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Tuesday, February 15, 2011

Recorded Music in American Life: 1890-1945

BOOK REVIEW
Recorded Music in American Life:
The Phonograph and Popular Memory 1890-1945
by William Howland Kenney
p. 1999
Oxford University Press

   I've observed that a common mistake that contemporary observers of popular music make is to equate the industry which has developed to sell recorded music with the subject of music itself.  For someone whose time horizon is bounded by the period after WWII, this equation makes some amount of sense.  After all, the story of music between 1945 and say.... 2005 is the story of  the recorded music industry itself.

  But it wasn't always the case, especially when you consider that the phonograph and recorded music itself did not exist prior to 1890.  People had to learn the relationship between recorded sound, music and their own lives.  It's an interesting subject, and quite a pity that it has been so thoroughly neglected- to the point where this was the single book I could find on the subject.  In the first chapter, Kenney defines the significance of recorded music in American life during this period as follows:

  The phonograph and recorded sound served as instruments in an ongoing process of individual and group recognition in which images of the past and the present could be mixed in an apparently timeless suspension that often seemed to defy the relentless corrosion of historical change. (Introduction XIX)
  Unfortunately, the ten page introduction is the high point of this book.  What follows the introduction is occasionally interesting, such as the chapter focusing on the marketing and sale of recorded music prior to the depression.  Kenney points out the development of an industry focused on "hits" was something that arose only AFTER the depression brought the recorded music business to its knees.  Prior to the depression, companies sought to sell and stock the widest possible range of types of recordings in an effort to achieve something like corporate omnipotence.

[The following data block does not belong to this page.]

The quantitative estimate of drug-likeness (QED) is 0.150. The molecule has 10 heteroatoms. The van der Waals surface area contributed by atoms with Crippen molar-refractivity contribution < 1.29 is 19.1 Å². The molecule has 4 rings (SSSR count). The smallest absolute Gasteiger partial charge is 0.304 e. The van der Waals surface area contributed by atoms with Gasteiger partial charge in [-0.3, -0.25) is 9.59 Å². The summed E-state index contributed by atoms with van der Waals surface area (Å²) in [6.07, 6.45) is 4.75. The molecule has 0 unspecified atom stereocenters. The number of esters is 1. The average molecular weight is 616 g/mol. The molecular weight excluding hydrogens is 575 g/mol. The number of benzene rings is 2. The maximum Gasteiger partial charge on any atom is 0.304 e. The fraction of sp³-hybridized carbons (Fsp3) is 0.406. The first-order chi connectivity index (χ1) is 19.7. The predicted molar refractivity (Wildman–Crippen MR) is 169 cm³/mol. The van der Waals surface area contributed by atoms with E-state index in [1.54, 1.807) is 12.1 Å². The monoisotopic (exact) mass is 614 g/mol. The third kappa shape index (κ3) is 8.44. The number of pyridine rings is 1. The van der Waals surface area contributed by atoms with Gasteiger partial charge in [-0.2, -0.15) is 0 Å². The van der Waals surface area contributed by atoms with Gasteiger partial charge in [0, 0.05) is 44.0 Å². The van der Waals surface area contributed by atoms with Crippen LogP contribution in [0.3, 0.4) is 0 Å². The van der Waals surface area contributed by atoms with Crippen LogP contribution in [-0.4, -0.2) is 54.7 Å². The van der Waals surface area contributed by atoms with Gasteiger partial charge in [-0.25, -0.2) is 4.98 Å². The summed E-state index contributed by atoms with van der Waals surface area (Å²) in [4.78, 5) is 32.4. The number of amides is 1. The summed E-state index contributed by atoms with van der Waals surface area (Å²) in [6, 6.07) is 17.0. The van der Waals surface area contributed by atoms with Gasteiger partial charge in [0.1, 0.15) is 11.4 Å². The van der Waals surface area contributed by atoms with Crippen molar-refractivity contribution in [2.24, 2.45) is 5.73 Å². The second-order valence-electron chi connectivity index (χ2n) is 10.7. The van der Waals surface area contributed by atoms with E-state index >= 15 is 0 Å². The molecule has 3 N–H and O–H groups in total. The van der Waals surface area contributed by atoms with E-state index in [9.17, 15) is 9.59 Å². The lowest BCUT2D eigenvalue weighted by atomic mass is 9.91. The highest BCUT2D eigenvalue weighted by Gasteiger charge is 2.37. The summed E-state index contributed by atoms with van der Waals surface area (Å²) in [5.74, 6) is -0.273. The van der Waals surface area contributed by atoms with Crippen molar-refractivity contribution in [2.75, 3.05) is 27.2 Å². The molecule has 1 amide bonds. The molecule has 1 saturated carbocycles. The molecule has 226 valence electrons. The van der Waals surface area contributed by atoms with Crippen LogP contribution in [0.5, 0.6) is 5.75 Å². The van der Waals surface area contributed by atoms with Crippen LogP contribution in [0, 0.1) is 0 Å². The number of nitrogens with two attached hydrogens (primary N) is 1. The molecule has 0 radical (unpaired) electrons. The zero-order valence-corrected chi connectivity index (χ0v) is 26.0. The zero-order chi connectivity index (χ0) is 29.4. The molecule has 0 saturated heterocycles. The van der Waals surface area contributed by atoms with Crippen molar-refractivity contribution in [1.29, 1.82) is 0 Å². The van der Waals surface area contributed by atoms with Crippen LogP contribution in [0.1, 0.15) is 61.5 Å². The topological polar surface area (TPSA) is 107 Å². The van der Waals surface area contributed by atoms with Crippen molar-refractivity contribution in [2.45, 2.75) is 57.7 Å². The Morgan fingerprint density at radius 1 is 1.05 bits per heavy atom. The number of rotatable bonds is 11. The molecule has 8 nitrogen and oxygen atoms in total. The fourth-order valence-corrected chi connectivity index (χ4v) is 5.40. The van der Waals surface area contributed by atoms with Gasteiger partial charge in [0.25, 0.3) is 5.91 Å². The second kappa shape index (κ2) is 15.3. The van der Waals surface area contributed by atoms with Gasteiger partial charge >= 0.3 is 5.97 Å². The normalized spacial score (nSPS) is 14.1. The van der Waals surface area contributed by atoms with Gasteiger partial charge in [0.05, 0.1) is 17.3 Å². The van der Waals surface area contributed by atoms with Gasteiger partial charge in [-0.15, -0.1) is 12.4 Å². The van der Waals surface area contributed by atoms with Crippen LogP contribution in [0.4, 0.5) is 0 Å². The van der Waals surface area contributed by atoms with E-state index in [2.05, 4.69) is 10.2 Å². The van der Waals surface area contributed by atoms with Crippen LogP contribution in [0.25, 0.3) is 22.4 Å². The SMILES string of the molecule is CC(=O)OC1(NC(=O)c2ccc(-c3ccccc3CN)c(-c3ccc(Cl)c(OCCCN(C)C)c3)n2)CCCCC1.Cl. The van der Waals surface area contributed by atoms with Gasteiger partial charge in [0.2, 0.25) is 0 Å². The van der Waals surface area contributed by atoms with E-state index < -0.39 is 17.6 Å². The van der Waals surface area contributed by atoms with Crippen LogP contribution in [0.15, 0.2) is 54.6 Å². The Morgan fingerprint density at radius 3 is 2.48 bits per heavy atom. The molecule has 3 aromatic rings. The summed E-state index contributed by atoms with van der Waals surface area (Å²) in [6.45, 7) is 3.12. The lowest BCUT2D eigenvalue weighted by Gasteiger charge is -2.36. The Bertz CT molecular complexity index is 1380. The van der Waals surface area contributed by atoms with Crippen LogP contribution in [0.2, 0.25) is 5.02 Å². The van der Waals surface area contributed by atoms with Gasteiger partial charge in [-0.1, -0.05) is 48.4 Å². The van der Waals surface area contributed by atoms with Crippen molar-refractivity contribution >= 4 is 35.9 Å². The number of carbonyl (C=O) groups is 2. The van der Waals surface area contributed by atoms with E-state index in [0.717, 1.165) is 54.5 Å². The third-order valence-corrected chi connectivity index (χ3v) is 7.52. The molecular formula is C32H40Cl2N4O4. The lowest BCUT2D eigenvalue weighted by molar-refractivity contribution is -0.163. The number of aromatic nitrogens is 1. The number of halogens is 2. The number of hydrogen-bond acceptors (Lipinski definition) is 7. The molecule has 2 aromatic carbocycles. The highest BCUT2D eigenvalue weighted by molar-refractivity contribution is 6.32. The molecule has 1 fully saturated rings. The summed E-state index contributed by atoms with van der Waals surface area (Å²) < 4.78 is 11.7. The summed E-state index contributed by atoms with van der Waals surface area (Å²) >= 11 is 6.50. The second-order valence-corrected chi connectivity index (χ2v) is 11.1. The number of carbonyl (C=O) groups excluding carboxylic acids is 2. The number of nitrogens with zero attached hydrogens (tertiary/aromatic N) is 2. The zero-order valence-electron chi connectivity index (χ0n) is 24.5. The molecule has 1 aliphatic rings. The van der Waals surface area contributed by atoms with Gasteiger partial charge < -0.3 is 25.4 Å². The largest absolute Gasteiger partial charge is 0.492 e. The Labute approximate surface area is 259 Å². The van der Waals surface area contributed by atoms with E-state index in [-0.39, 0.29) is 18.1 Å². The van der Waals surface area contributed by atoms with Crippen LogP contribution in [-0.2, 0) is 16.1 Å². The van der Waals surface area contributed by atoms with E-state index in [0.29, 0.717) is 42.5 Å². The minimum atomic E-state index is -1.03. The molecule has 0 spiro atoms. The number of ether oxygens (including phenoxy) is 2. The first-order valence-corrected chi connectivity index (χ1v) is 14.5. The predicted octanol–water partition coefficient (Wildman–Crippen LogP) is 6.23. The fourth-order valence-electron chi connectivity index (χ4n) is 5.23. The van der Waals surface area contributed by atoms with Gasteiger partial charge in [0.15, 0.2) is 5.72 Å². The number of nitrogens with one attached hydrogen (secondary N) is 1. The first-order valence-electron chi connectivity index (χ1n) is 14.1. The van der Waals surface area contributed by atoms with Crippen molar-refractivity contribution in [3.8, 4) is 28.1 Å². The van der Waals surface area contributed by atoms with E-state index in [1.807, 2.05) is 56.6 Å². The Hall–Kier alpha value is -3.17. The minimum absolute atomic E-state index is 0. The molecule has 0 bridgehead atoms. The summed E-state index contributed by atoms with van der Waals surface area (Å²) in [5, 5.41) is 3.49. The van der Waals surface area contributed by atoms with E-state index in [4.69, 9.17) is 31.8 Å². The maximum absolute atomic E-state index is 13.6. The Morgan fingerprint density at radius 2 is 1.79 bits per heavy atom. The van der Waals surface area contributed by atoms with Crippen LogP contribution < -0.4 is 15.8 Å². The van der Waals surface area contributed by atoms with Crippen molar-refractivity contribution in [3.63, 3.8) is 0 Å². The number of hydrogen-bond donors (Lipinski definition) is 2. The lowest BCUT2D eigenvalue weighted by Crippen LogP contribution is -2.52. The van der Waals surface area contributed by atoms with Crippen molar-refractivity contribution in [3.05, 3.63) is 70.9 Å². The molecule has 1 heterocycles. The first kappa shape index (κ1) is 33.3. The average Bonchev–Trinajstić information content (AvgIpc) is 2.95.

Kenney includes chapters on the African American and Hillbilly experience with the recorded music industry that sounded like they had been lifted from other books- nothing new there.  If I have to read one more description of how African American recording artists were stripped of their copyrights and cheated out of money owed them, I will scream.  To his credit, Kenney notes that to a man, all of the artists who are now seen as "victims" were beyond eager to offer up their services- often willing to be recorded for free just to get their music "out there."  Huh- does that sound familiar to anyone in the audience?

  I've been doing my best to read about the history of the recorded music industry in an attempt to find some reassurance that the recent cratering of the sale of recorded music is an anomaly.   Honestly, I do believe that to be the case.  Recorded music sales in the US have cratered on multiple occasions: the introduction of radio in the 1920s, the great depression in the 30s, the ban on recordings during World War II in the 40s and the rise of the mp3 in the 90s.  Recorded music has survived all of these traumas, because, at a very basic level recorded music and the purveyors of recorded music help audiences deal with the confusion, displacement and anomie that seem to characterize modern life.  Record companies may go bankrupt, specific artists may live and die in poverty, but recorded music serves an important function in society as a preserver of collective memory, and that function is stronger then the destruction allegedly wrought by Mediafire and Napster(or the Great Depression, World War II or the invention of Radio.)

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